The Wake County school board got a briefing Tuesday on the superintendent's plan to reward 25 percent of teachers with four-year contracts and $500-a-year raises.
The "25 percent rule," created by state legislators last summer, is part of a program to phase out career status, also known as tenure. It's posing challenges for districts across North Carolina as they try to figure out how to make it work. The biggest issue is choosing among teachers who meet the mandated requirements for three years' experience and proficient job evaluations.
Echoing a discussion by the Charlotte-Mecklenburg school board last month, Wake board members gave the state-mandated program thumbs down.
“This is a bad way for rewarding teachers,” said Wake board member Jim Martin, according to the News & Observer. “This is a bad way for just about everything.”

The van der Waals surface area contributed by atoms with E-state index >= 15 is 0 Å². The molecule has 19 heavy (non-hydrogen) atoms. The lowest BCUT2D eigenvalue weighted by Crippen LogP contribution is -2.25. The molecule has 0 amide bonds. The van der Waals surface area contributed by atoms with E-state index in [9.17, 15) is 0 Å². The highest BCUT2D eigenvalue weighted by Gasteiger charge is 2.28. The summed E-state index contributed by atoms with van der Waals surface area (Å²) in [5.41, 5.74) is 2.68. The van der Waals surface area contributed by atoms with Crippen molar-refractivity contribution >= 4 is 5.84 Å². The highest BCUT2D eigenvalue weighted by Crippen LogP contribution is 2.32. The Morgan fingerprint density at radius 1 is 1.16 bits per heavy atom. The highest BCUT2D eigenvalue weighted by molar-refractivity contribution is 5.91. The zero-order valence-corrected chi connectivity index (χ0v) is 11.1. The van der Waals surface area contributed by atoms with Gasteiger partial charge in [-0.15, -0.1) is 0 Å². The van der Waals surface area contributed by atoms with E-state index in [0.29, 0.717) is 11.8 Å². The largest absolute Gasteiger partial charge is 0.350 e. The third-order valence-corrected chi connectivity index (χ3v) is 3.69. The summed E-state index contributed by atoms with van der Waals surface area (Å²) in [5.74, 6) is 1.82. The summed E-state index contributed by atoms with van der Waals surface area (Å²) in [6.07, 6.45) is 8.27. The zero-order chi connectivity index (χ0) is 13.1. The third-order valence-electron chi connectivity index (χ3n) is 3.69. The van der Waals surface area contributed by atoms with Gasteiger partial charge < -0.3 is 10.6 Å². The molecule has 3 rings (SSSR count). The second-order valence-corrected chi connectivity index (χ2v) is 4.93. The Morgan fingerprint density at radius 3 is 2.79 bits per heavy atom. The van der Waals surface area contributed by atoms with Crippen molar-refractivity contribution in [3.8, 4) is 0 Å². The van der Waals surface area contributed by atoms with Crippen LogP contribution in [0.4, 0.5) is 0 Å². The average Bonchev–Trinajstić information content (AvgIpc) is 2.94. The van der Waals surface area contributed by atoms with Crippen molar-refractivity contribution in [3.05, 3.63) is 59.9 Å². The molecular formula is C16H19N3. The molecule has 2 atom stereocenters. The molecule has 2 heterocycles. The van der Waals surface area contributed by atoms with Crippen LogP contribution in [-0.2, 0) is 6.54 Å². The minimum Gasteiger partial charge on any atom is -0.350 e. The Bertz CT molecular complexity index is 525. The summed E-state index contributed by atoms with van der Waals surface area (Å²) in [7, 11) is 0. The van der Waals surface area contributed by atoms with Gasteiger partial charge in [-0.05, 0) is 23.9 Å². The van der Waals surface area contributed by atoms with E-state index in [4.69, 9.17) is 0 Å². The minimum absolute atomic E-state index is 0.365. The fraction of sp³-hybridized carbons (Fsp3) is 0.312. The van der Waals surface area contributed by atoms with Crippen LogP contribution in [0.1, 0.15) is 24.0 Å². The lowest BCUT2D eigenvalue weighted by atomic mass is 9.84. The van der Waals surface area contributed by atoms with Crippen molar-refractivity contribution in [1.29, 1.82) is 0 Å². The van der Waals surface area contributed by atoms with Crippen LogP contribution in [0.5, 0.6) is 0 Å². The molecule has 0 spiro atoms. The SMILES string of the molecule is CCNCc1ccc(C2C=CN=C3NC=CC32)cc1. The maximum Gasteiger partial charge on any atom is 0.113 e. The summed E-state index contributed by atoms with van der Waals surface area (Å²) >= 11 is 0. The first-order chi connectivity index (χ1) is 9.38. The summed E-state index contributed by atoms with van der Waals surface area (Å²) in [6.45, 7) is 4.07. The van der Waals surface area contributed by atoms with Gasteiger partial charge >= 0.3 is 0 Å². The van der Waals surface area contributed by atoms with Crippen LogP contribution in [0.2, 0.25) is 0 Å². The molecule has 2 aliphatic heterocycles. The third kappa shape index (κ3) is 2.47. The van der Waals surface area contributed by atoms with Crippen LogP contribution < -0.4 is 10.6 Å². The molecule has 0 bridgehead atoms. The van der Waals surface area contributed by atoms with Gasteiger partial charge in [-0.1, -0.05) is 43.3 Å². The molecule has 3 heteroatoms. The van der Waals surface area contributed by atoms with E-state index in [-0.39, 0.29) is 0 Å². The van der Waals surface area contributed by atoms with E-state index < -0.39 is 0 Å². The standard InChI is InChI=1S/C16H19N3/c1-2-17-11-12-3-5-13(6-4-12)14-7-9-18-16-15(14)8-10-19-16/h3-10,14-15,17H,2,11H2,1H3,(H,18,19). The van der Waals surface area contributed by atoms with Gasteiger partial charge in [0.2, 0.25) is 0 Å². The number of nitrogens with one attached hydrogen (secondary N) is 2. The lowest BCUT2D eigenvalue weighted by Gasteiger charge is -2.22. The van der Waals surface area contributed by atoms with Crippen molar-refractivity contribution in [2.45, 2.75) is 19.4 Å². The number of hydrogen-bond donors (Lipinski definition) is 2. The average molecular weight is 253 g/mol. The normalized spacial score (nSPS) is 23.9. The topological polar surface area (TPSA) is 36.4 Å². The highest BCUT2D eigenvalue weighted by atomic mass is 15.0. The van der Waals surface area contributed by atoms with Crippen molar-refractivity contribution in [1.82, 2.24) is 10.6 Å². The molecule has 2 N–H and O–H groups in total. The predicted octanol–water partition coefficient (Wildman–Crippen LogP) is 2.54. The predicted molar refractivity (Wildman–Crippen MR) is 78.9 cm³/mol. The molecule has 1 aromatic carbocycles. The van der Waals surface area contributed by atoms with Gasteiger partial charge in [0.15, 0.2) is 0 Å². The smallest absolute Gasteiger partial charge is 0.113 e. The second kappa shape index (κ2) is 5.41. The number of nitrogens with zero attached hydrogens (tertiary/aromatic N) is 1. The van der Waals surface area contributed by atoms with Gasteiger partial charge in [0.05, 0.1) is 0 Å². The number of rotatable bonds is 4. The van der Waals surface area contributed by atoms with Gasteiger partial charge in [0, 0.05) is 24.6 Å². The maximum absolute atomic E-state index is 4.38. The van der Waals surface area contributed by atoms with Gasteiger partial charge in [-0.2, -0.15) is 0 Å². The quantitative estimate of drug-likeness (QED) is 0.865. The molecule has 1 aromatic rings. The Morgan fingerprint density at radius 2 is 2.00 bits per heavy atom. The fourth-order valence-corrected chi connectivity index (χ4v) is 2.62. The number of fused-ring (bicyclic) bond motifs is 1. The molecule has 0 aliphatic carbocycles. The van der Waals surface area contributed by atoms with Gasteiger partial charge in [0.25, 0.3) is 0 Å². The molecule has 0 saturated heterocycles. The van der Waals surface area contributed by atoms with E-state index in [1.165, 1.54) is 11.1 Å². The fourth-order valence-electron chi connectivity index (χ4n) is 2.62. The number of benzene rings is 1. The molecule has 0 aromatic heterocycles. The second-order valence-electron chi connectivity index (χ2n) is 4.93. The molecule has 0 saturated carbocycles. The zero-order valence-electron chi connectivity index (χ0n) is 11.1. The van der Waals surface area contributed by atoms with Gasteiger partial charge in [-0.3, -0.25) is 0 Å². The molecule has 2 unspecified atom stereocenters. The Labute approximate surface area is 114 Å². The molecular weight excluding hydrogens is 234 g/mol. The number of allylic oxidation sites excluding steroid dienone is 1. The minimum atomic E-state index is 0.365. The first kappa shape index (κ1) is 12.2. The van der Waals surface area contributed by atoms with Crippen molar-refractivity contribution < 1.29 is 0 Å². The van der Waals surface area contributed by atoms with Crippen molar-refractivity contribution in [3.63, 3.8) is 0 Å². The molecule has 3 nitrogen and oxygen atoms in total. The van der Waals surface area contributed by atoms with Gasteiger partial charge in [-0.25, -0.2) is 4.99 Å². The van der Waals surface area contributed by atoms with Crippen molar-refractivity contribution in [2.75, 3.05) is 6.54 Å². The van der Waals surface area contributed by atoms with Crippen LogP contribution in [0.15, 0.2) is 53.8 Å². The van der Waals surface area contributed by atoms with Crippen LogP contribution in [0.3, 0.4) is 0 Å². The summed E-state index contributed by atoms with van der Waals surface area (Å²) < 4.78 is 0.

Wake's plan creates separate eligibility pools for each school, dealing with the concern that districtwide selection could leave some schools shortchanged. Wake also plans to ask eligible teachers whether they want to participate. That's a good question, given that accepting a four-year contract means voluntarily surrendering tenure. Some teachers say they'll refuse the contract and the raise if it's offered, and the N.C. Association of Educators is suing to protect tenure.
Once each school has a pool of eligible and willing teachers, selection will be done based on the highest job ratings in the past two years, with seniority as a tie-breaker.
Charlotte-Mecklenburg Schools plans to unveil its plan later this month. The school board discussed issues and challenges at a December meeting (read the CMS presentation here).